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NOTE: The text below was garbled on page 59 in the citation above. This version has been corrected.
TABLE 6.4a: Mid 1950s: BV5.03 Redistribution of Wealth

TABLE 6.4b: Early 1960s: BV5.03 Redistribution of Wealth

ices (e.g., unemployment insurance, labor exchanges, training schemes, health insurance, and medical benefits, etc.) and (2) benefits for the elderly and the very young (e.g., old-age pensions, family allowances, maternity benefits, etc.). In his study of France, Friedlander (1962) makes a threefold division: (1) family allowances, social insurance, and pensions; (2) public assistance of a categorical and general nature provided locally to persons in economic or medical need; and (3) general public health measures.

The authors of Social Denmark (1945) make the distinction between insurance and public assistance. Insurance is payable only to a specified group--the insured--while public assistance is universally available. Insurance requires the payment of a premium by the insured individual, while public assistance is funded by public grant or philanthropy. Insurance payments are seen as compensation for loss, while public assistance is given to relieve a distress situation. Insurance payments are received as a matter of right and are fixed by regulation or statute, while public assistance is discretionary and based on means or needs. The Danish system is asserted to be a mix of these two approaches to providing for social welfare.

Operational Definition. While a number of specific classifications of welfare programs could have been prepared, the information in the files would not have upheld such refined coding. The following categories seek instead to accommodate a party's posture toward the general principle of government-supported welfare programs. The distinction between "universal" and "voluntary" welfare programs is paramount in this variable. Universal coverage involves compulsory participation in the sense of citizen cost-sharing through government expenditures are the essence of public assistance. Voluntary programs, on the other hand, are essentially insurance programs.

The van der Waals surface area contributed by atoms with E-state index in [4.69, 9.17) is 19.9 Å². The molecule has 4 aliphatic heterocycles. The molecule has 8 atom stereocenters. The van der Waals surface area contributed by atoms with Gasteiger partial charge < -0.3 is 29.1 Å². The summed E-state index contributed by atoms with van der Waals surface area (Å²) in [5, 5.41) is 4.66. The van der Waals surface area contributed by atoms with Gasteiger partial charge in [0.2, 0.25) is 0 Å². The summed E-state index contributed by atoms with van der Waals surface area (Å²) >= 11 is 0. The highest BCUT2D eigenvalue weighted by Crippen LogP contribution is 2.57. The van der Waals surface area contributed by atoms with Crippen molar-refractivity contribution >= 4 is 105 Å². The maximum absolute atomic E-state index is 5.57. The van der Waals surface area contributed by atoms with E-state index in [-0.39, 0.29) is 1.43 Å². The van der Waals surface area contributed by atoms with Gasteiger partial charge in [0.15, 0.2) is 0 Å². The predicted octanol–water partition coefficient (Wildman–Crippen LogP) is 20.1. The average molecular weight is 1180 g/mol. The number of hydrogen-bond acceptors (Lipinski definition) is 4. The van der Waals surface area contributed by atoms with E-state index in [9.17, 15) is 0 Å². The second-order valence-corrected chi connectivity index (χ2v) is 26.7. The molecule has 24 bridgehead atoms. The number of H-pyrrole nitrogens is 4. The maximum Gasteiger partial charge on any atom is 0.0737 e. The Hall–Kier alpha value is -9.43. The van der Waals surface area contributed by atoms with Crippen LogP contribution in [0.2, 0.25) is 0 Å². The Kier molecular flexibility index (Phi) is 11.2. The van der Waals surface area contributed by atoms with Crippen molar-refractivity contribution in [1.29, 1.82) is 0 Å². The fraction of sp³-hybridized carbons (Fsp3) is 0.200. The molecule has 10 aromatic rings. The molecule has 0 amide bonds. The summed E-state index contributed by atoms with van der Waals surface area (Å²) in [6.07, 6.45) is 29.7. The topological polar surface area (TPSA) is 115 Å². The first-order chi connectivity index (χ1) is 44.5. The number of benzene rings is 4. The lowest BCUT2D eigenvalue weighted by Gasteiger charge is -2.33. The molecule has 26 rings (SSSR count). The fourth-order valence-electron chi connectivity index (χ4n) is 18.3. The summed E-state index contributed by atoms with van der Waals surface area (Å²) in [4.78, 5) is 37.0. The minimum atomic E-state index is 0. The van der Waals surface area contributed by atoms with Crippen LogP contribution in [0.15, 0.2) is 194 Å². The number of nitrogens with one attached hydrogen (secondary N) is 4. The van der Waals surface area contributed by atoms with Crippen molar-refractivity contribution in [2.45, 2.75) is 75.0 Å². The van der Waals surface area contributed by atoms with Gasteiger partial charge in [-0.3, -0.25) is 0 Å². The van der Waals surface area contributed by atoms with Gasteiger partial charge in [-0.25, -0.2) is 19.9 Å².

Advocates or supports universally available social welfare through a compulsory program of public assistance, including aid to the poor, unemployed, aged, and including health care and medical benefits.


Contains a mixture of compulsory programs of public assistance and voluntary insurance programs that cover most or all of the above areas.


Advocates voluntary assistance programs and generally opposed to compulsory public assistance, but favors some extension of programs to cover unprotected areas.


Includes ambiguous or contradictory positions.


Accepts the existing government programs, but opposes extension of those programs to unprotected areas; certainly favors voluntary over compulsory programs.


Accepts a situation of government inactivity in developing social welfare programs; content to leave such programs to private resources.


Advocates repeal of existing policies that promote social welfare programs; supports the reduction of program scope and coverage; prefers returning to a situation of government inactivity in these areas.

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